Samuel Reddish who proved to be a bad lot. It would appear that the son of a failed actress who had contracted a disastrous marriage would hardly achieve the ultimate ambition of an upper-class English gentleman – to become the prime minister, to marry an heiress, and win the Derby. Canning achieved two of the objectives and his nephew became associated with the Derby in a unique way.
Young George was removed from the unstable environment of his mother and step father and was living with his uncle Stratford Canning who was now a wealthy merchant. He was sent to a prep school at Hyde Abbey and at twelve was sent to Eton. At Eton Canning had no interest in sport. Today his statue stands beside the playing fields and receives a twack from an errant ball. At Oxford he won the Chancellor’s prize for a poem in Latin. He was to become the most cultured of the British statesmen.
Canning urged Pitt to drop the Union until a period arrived when it would be possible to carry the two measures. Canning’s speeches as a contribution to English literature, are perhaps superior to those of any other orator of the nineteenth century. Polished as a mirror, faultless in taste, they might have been fashioned in the workshop of ancient Athens. Noble thoughts are clothed in noble images, and so fine is the texture of the language that it impossible to add or withdraw even a word without detracting from its elegance. His dialectical skill in on a level with his literary excellence, and the track of a subordinate argument may frequently be traced throughout a whole speech from the subtle windings of its first suggestion, to the final demonstration of its truth. If Canning’s speeches have a fault it is that they are
‘the pope’ and in a letter to his wife stated I am still a Catholic, implying that he still was trying to introduce emancipation. When Canning died O’Connell said to his wife “Mr Canning is dead. There is another blow to wretched Ireland. No man can become of vital importance to her but he is immediately snatched off”.
Arrival of O’Connell on the Scene
‘O’Connell was a law student in Dublin in 1797 and could visit the Irish Parliament that was still meeting in College Green and hear people like Henry Grattan and Flood. This experience caused him to resolve to become a politician. He was horrified by the insurrection of 1798 and by the fate of the school he had attended in France which was destroyed by the French revolutionaries.
‘O’Connell was to declare ‘I have seen Ireland a kingdom – I reproach myself with having lived to behold her a province. I have an ulterior objective; it is the Repeal of the Union and the restoration to Old Ireland of her independence. I do not desire to restore a Parliament as she had before. No, the act of Restoration necessarily implies a Reformation…Let them delay Emancipation but yet a little while, and they will find that they have roused the sleeping Lion of Ireland… till Ireland is herself again a Nation’.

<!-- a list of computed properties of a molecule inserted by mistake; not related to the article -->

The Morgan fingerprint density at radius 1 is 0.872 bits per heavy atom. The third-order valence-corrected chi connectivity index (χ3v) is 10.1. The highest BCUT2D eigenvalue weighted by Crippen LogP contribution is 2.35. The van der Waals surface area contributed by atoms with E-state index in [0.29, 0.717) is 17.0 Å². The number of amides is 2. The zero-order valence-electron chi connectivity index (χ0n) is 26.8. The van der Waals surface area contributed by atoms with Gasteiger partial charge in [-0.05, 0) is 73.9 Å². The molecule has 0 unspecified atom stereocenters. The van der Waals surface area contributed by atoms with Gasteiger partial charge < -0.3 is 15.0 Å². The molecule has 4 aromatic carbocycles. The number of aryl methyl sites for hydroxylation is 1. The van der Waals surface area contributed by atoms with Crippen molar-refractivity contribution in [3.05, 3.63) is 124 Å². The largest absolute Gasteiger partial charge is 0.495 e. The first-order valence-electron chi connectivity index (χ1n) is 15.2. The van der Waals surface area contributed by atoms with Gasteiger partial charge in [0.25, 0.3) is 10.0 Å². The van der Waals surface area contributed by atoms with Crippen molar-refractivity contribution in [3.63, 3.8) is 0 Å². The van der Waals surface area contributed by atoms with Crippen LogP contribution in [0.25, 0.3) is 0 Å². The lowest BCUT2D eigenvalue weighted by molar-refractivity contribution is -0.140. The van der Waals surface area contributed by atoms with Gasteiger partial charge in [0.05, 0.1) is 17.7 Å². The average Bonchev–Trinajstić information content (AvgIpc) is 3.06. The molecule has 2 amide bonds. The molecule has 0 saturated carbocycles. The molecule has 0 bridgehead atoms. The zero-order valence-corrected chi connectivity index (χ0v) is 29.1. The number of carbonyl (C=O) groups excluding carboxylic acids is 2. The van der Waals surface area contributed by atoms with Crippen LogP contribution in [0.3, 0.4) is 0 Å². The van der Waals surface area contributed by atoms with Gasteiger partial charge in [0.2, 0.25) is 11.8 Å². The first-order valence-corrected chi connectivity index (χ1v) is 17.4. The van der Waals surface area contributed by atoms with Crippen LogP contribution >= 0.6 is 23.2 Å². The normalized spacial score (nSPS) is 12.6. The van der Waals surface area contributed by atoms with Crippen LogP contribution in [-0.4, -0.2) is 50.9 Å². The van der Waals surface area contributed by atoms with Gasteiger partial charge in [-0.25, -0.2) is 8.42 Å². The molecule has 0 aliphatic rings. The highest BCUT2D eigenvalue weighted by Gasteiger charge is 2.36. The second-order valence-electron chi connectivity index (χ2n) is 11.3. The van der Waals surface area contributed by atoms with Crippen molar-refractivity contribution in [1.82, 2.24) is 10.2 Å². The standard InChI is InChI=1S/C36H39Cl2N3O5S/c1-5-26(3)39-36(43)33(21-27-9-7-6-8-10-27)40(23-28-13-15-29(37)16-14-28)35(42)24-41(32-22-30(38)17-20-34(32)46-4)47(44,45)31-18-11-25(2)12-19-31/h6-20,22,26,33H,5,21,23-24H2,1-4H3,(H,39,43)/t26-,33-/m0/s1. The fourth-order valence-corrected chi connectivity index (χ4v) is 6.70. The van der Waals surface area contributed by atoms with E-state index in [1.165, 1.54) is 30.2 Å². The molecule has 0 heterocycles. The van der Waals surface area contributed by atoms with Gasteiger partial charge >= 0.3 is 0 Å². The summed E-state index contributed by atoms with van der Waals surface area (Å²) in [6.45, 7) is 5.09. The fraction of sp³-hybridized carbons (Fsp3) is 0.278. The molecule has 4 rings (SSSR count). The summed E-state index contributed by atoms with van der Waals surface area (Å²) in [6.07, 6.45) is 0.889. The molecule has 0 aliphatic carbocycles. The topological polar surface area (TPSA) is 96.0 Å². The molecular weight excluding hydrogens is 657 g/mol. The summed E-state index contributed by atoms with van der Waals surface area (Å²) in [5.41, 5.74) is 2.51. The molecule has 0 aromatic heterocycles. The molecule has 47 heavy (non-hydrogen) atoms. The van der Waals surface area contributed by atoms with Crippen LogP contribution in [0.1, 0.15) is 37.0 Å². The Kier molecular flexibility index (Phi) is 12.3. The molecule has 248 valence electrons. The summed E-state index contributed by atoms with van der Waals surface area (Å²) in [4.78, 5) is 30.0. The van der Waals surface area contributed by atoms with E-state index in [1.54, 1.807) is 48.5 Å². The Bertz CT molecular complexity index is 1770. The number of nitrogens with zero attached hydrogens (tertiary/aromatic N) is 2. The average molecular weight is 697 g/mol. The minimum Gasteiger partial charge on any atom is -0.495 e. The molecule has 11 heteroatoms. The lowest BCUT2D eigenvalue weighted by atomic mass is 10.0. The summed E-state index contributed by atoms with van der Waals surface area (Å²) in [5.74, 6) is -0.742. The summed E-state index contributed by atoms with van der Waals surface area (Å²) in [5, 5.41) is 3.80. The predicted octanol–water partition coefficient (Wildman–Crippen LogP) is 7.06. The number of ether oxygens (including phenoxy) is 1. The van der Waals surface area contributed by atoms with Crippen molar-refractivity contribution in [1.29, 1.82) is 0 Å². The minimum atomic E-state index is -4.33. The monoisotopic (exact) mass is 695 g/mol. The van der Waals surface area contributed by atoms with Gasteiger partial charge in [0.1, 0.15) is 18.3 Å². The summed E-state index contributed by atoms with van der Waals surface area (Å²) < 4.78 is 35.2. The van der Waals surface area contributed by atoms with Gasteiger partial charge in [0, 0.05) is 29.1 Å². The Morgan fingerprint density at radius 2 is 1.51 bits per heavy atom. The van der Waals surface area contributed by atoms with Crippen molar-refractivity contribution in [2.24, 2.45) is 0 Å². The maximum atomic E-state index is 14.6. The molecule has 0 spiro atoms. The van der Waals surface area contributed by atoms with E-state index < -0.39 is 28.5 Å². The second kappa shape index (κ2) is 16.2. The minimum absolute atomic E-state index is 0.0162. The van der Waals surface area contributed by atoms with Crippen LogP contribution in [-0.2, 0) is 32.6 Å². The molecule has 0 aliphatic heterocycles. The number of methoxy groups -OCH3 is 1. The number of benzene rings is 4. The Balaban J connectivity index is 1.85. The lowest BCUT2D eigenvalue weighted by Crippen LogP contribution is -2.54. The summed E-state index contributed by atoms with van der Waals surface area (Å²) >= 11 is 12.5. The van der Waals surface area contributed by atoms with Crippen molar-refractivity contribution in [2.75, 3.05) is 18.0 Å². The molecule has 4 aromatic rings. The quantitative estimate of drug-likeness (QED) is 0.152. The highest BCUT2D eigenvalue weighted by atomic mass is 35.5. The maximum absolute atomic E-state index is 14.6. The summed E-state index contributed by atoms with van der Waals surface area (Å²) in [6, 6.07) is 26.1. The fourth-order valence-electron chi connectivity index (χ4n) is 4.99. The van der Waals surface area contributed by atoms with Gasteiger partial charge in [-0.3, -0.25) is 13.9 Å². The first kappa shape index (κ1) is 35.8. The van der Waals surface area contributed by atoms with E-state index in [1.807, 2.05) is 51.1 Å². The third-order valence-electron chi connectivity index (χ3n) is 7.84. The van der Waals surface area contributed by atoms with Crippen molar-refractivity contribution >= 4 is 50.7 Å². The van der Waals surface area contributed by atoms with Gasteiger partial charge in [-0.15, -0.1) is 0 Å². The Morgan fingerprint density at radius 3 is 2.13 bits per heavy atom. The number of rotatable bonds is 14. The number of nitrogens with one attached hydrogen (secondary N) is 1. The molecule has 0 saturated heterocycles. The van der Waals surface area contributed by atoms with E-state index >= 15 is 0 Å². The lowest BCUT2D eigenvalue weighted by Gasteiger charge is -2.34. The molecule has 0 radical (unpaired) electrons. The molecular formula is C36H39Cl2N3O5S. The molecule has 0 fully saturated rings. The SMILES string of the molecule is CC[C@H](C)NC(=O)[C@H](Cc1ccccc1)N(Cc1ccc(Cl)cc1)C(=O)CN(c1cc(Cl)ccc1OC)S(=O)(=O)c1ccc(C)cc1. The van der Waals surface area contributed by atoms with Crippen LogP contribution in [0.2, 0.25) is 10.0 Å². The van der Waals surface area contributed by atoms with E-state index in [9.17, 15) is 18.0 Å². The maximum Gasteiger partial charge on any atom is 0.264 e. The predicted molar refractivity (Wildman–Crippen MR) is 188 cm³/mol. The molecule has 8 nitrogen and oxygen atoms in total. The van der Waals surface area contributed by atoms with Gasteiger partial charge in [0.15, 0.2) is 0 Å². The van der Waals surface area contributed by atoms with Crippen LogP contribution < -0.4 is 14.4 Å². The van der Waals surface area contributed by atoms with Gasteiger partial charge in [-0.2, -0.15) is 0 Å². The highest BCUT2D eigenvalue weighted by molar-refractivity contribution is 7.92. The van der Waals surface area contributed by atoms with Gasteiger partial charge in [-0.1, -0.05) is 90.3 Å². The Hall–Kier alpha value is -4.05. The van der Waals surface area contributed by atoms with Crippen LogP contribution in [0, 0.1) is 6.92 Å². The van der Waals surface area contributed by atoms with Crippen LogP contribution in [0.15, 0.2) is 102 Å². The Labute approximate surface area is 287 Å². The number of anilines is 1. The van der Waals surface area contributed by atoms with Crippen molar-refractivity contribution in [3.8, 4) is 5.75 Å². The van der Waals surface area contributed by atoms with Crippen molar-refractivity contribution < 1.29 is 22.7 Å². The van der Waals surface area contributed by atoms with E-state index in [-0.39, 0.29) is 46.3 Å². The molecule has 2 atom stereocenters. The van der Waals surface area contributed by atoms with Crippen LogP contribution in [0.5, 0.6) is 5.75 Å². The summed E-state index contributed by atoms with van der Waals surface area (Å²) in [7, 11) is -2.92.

The Clare Election
A few days before the election in Clare, O’Connell got a message of encouragement from Bishop Doyle of Carlow (JKL). This man had previously privately criticised him for his conciliatory attitude towards Canning’s government. On receipt of the welcome message O’Connell said ‘The approbation of Doctor Doyle will bring in our cause the united voice of Ireland- I trust it will be the vox populi – vox dei.’
After his victory O’Connell wrote in a theme that reminds one of Martin Luther King.
“I had dreamed a day dream – was it a dream? – that Ireland still wanted me,
that although the Catholic aristocracy and gentry of Ireland had obtained most valuable advantages from Emancipation, yet the benefits of good government had not reached the great mass of the Irish people, and could not reach them unless the Union should be either made a reality – or unless that hideous measure should be abrogated.”
In April 1835 he helped to overthrow the government of Sir Robert Peel. He kept the administration of Melbourne in office.
The English Aristocracy were now manoeuvring in the Vatican. They were anxious to give the British Government the power of veto over the appointment of bishops. Napoleon held Italy and the pope was a virtual prisoner. In 1814 the vice-prefect at Rome, Monsignor Quarantotti, signed a letter addressed to the vicar apostolic at London, Dr. Poynter. It ordered Catholics in Great Britain and Ireland to yield to royal approval (or rejection) of Episcopal nominations, and the clergy to permit careful inspection and examination of all papers, other than those appertaining to matters of conscience, passing between Rome and Great Britain. O’Connell called this a message of a slave to slaves.
O’Connell’s right hand man O’Gorman said ‘If the pope himself, with all the cardinals, uttered a bull to back the rescript I should not obey’. The Catholic bishops met in Maynooth and rejected the letter from Rome.
The Catholic Emancipation Act, passed in April 1829, abolished the old oaths of allegiance, abjuration and supremacy as qualifications for parliament and ‘any office, franchise, or civil right’ and it
Liberator of Ireland – of that nation that has always excited in France fraternal feelings. But you are not only the Man of one Nation you are the man of all Christendom.‘ O’Connell was too weak to make a proper reply…..The name Liberator was such common currency and public property that it was given to a racehorse who fulfilled the faith placed in him and to a newspaper that they hoped would ‘speak with the wind’.
‘I never will get half credit enough for carrying Emancipation, because posterity never can believe the species of animals with which I had to carry on warfare with the common enemy. It is the crawling slaves like them that prevent our country being a nation’.
Similarity between Canning and O’Connell
Both men were landlords. Canning’s grandfather gave him some land in Co. Kilkenny. He had an income of a few hundred pounds per year out of this and O’Connell inherited some land from his uncle (Hunting Cap).
Both men fought duels. O’Connell fought a duel with a man called D’Esterre. O’Connell had described the Dublin Corporation as bankrupt. The duel is said to have taken place on the hill at Lyons estate and there are many other alleged locations for the event. The encounter resulted in the death of D’Estere. D’Esterre was reputed to have been a crack shot. Perhaps O’Connell used psychology as some contestants use on a golf or tennis opponent, or as Dan often used in the courts, O’Connell is said to have had remorse for the rest of his life.